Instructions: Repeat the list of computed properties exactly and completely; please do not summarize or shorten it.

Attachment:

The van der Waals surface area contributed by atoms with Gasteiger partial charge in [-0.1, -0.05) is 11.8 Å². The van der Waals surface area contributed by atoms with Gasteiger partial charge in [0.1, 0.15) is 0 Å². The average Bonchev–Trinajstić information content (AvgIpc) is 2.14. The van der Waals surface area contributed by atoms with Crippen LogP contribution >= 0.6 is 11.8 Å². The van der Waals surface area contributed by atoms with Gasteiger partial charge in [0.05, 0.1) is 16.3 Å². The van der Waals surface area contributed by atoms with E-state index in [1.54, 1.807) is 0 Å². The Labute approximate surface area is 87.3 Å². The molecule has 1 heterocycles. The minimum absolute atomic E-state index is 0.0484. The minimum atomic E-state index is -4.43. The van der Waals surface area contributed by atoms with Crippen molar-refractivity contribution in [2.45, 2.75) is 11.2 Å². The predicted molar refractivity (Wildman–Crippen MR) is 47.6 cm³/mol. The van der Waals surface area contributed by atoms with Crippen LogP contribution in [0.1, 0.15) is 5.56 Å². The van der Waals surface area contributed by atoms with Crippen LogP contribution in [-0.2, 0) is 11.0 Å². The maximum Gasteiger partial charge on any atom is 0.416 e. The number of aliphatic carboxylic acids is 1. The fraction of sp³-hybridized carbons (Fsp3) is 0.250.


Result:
The van der Waals surface area contributed by atoms with Gasteiger partial charge in [-0.1, -0.05) is 11.8 Å². The van der Waals surface area contributed by atoms with Gasteiger partial charge in [0.1, 0.15) is 0 Å². The average Bonchev–Trinajstić information content (AvgIpc) is 2.14. The van der Waals surface area contributed by atoms with Crippen LogP contribution >= 0.6 is 11.8 Å². The van der Waals surface area contributed by atoms with Gasteiger partial charge in [0.05, 0.1) is 16.3 Å². The van der Waals surface area contributed by atoms with E-state index in [1.54, 1.807) is 0 Å². The Labute approximate surface area is 87.3 Å². The molecule has 1 heterocycles. The minimum absolute atomic E-state index is 0.0484. The minimum atomic E-state index is -4.43. The van der Waals surface area contributed by atoms with Crippen molar-refractivity contribution in [2.45, 2.75) is 11.2 Å². The predicted molar refractivity (Wildman–Crippen MR) is 47.6 cm³/mol. The van der Waals surface area contributed by atoms with Crippen LogP contribution in [0.1, 0.15) is 5.56 Å². The van der Waals surface area contributed by atoms with Crippen LogP contribution in [-0.2, 0) is 11.0 Å². The maximum Gasteiger partial charge on any atom is 0.416 e. The number of aliphatic carboxylic acids is 1. The fraction of sp³-hybridized carbons (Fsp3) is 0.250.